Dean A. W. Hobbs
CONTINUING the portrait series of University deans this month'scover presents Allan Wilson Hobbs, Dean of
the College of Arts and Sciences. Dean Hobbs has taught at
Chapel Hill since 1917 and for nine years has been head of
the University's oldest college.
For 20 years Dean Hobbs has served on the Committee on
Athletics and since 1921 has been chairman of the Athletic
Council. As an undergraduate at Guilford College he teamed
with his brother to compose the battery that made life miserable
for opposing baseball nines in 1904-07.
Teaching rather than athletics became his calling and Dean
Hobb~ followed naturally in the career of his distinguished
father, the late President of Guilford. After graduation at
Guilford he took a second degree at Haverford College and
returned to North Carolina to teach Erst in public schools and
then at Guilford. At intervals he pursued graduate work at
Johns Hopkins, winning his doctorate there in 1917 before
joining the faculty at Chapel Hill as instructor in mathematics.
Here his advancement was rapid. In 1925 he became a full
professor and in 1930 was named Dean of the College of
The next few years were depression times and trying days
for the University. The institution tightened its belt for the
long pull. Its curriculum was given an overhauling to attune it
more closely to student needs. In all this realignment Dean
Hobbs contributed valuable leadership. His regard for high
standards of scholarship and his level headed good judgment
made the reorganization more effective. All the while he
continued to give personal counsel to students in his college.
His understanding of their problems and his interpretation of
their needs are fundamental factors in his apperception of what
a university's all about.
Notes behind the News
ELSEWHERE in thismagazine isabrief story which relates that ten faculty members have been promoted by the
Trustees to be full professors. Behind this news are considera-
tions that lie close to the heart of the University.
Calculation reveals that the ten men just promoted have
been graduated from college on an average of 24.1 years.
The maximum and minl"Inum periods represented are 16 and
40 years. The average man of the ten is approximately 45
years old. Behind him lies a quarter of a century of graduate
study and teaching experience. He has climbed
work and periods of service through the successive ranks of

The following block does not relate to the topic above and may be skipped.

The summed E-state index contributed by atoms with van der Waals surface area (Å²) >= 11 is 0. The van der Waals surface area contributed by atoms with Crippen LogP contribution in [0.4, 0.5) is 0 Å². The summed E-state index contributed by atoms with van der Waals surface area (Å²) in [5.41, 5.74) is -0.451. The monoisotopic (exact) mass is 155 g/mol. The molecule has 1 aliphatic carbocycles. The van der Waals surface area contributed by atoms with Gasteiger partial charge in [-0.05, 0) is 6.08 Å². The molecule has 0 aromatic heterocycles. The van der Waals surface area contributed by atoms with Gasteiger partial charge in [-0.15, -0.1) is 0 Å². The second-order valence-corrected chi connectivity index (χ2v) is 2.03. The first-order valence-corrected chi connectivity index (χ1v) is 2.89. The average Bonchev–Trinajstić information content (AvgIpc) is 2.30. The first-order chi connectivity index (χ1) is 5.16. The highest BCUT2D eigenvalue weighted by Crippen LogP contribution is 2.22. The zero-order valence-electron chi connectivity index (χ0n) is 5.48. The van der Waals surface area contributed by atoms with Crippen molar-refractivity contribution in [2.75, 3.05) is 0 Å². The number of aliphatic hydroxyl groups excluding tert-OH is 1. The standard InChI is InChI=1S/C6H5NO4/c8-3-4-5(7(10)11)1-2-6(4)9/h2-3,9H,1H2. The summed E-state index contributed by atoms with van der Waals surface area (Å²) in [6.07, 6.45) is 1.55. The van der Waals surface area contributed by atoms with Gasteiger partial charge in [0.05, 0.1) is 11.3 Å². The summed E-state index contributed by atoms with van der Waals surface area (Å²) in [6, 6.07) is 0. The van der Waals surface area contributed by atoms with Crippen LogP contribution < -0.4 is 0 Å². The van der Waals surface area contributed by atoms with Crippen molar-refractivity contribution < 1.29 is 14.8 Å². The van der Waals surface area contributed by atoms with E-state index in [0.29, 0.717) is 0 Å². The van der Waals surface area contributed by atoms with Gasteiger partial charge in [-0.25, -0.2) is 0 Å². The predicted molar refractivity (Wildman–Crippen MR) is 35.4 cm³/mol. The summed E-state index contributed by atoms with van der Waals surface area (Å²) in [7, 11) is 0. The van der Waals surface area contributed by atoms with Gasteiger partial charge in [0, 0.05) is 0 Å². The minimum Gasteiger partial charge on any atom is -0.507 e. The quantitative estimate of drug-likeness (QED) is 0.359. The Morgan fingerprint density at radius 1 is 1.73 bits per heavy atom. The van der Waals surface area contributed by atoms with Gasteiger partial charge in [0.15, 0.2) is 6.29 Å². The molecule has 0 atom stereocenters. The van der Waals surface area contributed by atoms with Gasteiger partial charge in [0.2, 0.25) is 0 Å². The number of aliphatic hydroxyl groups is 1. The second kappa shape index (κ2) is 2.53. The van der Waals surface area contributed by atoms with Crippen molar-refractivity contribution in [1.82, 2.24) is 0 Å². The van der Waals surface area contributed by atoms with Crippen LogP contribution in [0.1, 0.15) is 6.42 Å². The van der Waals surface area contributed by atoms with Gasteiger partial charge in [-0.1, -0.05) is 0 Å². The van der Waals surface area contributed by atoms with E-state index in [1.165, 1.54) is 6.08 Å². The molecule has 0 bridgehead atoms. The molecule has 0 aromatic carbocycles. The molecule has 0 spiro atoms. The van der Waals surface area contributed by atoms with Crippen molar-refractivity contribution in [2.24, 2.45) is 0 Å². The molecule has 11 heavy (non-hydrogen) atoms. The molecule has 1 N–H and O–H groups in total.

instructor, assistant professor, associate professor, and now is
rewarded with a full professorship. He stands as one out of
many who entered the field of college teaching. His modest
increments and promotions along the
have been encourage-
ll1 his field, to attend conferences and meetings of fellow
scholars to "keep up," and feels that he must keep abreast
current developments to meet the challenge of young minds.
Departmental heads have made recommendations for pro-
motions. The faculty advisory committee has appraised these
recommendations. And finally the administration by ~odest
appropriations for the purpo e has been granted opportunity
by the last Legislature to recommend advancements and promo-
tions to the Trustees.
The Carolina salary scale is low when compared with those
of institutions of similar rank. But the granting of earned
increments and advancements helps the University maintain
the morale of it3 faculty and thus withstand for many teachers
the lure of greater remuneration elsewhere. After all the
quality of its faculty determines the quality of the University.
University at Fayetteville Celebration
TUESDAY, November 21 is University of North Carolina Day at the Fayetteville Celebration. Featured in this
magazine are plans for the significant occasion and a program
for the week of November 19-24.
University alumni will do well to go to Fayetteville on
November 2 I. There, 150 years ago on December II, the
University received its charter from the State Legislature.
There, 150 years ago this month, North Carolina ratified the
Federal Constitution, thereby making itself a member state of
the Federal Union.
Paul Green's play, "The Highlanders," is to be pro-
duced each night during the week in the Opera House. Mr.
Green, whose artistry at Fort Raleigh has captured national
acclaim, has woven into his Fayetteville play the saga of Scotch
settlers of the Cape Fear.
These Highlander people played leading roles in the build-
il!g of North Carolina and the establishment of its institutions.
The pageantry of the events of 150 years ago will be portrayed
by Beverley and Will iam Peery's sketch which is to be presented
on the balcony of the Old Market House the morning of
Tuesday, November 21. A football game in the afternoon
between the freshman teams of Duke and Carolina will give
the day a modern touch. The University Band will be on
hand to parade and help celebrate the day.
Death of Dr. Mangum
THE DEATH of Dr. Charles S. Mangum is reported in the necrology section of this magazine. Dr. Mangum
died September 29. His passing took from the University one
of its best teachers and a man whose career was a PJrt of the
life of the pbce. The charm of his personality and the warmth
of his friendship were qualities widely known outside the
medical classes which he had taught for 43 years. He took an
interest in every phase of student life.
Called to the deanship of the Medical School for a period
of four years, Dr. Mangum helped establish the now thriving
Division of Public Health.
Those whom he taught carry with them happy memories of
"Dr. Charlie" and in the minds of hundreds of University
alumni he epitomizes deep devotion and lasting loyalty to the
in this issue
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